Unless I’m reading too much into this, and it is actually just a cynical exercise in which our Secretary of State for Communities and Local Government panders to the myth of the victimised motorist to boost his popularity.

Helmets on Heads

I found a new campaign via Twitter; Helmets on Heads. It is run by helmet and bicycle manufacturer Schwinn and an organisation called Think First (think a US Headway) which advertises itself as the US’s “National Injury Prevention Foundation.”

“The ThinkFirst National Injury Prevention Foundation’s award-winning, evidence-based programs are aimed at helping people learn to reduce their risk for injury.”

Despite this quote from the Think First website, this particular campaign aims to promote greater helmet use. From the campaign’s “The Facts” page:

  1. In 2009, there were an estimated 418,700 emergency room visits and nearly 28,000 inpatient hospital stays for bicycle-related injuries.
  2. Over the past several years, roughly 1 in 10 bicyclists killed were not wearing helmets.
  3. Nearly 70% of all fatal bicycle crashes involve head injuries.
  4. Bicycle helmets have been estimated to reduce the risk for head injuries by 85%.
  5. Despite these facts, only 20-25% of all bicyclists wear bicycle helmets.

Fact number one doesn’t really tell the reader much because it is not put into any kind of context. 418,700 sounds like a lot, but it would be nice to see how this number compares to the number of pedestrian-related injuries or trouser-related injuries.

Fact three sounds believable enough and although this statistic has little to do with cycle helmets, the context is is placed in cleverly makes it appear to support the argument for greater use of cycle helmets.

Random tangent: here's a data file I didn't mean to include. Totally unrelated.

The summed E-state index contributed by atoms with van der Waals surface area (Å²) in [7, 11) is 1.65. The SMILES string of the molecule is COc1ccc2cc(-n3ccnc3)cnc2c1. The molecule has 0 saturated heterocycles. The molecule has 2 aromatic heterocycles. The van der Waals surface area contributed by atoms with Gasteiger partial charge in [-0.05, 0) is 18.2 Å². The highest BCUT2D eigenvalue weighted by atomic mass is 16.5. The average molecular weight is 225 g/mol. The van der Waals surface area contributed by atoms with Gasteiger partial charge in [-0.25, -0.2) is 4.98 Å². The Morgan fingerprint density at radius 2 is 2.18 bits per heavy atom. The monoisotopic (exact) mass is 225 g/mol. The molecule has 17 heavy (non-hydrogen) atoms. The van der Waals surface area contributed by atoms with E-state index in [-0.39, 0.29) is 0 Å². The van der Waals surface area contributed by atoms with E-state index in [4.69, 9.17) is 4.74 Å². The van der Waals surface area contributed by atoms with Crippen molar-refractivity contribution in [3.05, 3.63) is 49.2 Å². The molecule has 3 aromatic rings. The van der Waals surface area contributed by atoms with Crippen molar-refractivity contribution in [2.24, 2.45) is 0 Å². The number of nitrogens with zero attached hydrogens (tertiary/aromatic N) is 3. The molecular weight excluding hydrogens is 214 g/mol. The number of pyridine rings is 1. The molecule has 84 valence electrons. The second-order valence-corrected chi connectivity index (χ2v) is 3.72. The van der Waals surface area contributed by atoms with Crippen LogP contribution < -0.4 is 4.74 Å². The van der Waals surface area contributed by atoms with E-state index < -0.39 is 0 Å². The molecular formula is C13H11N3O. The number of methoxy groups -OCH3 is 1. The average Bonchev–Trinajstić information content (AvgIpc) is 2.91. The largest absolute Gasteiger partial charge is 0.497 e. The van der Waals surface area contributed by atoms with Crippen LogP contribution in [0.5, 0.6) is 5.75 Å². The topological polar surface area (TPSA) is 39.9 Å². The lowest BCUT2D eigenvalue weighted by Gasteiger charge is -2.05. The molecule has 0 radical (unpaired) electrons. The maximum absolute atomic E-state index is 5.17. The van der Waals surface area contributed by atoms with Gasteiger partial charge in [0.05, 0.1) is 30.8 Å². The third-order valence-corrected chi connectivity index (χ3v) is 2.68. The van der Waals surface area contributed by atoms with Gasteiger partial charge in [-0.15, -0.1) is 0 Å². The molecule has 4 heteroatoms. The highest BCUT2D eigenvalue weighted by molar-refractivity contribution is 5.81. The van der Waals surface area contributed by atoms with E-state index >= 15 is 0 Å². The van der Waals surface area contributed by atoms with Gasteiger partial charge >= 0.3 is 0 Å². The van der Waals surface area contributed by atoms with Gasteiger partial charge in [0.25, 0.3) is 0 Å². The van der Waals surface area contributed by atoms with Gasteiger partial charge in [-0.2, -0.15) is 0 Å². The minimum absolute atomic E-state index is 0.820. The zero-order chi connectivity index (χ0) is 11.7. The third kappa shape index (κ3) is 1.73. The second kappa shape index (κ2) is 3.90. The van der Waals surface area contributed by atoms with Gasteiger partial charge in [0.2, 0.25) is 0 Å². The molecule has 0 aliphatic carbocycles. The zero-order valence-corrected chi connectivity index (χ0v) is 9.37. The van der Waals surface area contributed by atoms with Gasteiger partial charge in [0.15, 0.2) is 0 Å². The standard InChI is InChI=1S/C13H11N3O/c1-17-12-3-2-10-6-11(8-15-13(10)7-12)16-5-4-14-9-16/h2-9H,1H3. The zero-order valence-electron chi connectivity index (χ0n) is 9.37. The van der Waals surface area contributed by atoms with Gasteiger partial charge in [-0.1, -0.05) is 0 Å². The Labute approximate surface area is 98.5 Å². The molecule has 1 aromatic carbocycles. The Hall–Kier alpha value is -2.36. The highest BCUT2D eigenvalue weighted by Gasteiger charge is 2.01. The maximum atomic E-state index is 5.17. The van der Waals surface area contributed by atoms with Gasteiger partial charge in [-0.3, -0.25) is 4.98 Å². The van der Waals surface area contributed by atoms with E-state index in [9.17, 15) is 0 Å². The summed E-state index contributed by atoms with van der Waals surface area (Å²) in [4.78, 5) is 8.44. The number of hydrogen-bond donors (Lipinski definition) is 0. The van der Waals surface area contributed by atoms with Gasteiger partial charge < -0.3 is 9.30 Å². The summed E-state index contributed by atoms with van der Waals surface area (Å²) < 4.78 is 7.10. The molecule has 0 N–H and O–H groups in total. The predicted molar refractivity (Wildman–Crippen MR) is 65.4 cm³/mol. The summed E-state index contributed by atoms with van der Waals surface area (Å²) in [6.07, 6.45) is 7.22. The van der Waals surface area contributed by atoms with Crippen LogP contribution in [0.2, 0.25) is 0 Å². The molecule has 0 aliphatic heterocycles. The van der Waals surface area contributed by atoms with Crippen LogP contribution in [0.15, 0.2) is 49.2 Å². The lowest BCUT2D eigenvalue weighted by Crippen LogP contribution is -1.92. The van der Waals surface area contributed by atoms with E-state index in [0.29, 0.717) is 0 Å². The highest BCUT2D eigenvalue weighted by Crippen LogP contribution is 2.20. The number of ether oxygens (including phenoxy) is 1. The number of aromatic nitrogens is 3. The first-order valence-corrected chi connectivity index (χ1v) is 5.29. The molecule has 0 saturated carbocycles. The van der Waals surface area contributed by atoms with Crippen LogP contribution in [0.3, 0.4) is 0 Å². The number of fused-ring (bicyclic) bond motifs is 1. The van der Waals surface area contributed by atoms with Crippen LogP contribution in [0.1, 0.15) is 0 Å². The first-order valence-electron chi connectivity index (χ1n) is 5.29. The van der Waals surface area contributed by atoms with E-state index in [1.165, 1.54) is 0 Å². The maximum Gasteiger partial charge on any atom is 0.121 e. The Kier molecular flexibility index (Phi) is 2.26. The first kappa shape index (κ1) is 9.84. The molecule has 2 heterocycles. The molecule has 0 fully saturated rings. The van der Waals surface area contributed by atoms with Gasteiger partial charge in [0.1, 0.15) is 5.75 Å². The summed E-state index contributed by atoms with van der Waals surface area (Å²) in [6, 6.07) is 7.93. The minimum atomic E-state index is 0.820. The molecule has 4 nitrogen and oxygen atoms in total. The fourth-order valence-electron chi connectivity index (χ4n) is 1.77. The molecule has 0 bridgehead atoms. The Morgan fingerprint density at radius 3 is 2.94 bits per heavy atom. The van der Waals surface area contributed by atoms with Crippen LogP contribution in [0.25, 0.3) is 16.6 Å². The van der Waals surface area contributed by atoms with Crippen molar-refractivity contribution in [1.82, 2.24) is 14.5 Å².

Fact four seems oddly familiar, but it is at odds with more rigorous meta analyses such as Rune Elvik’s efficacy review, which places the benefit of helmet wearing around ‘net zero,’ with earlier similar studies placing the benefit of helmet wearing around the ‘negligible’ mark. This appears to be the only fact on the list which is outright dishonest.

Facts two and five are best taken together; the 20-25% of US cyclists who wear cycle helmets appear to account for 90% of the cycling fatalities in the USA.

This list is one of the most interesting uses of facts I have seen in a long time. Other than fact four, which is outright bogus, the other facts presented seem likely to be sound. However, these facts are not used to make an argument in the conventional sense (Ie: by supporting a claim) they appear instead to be used as window-dressing; largely unrelated to the cause but when taken at face value and presented in the right way, they appear to support it. Let’s take another look at that window-dressing, but with a different slant:

  1. In 2009, there were an estimated 418,700 emergency room visits and nearly 28,000 inpatient hospital stays for bicycle-related injuries.
  2. Over the past several years, roughly 9 out of 10 bicyclists killed were wearing helmets.
  3. Nearly 70% of all fatal bicycle crashes involve head injuries.
  4. On average, bicycle helmets have been estimated to provide no overall benefit to their wearers in the event of a crash.
  5. Despite these facts, 20-25% of bicyclists still wear bicycle helmets.

Ok, so I changed fact four because of the bogus nature of the original #4. More or less the same list of facts now look like an argument against cycle helmets and I didn’t even have to lie.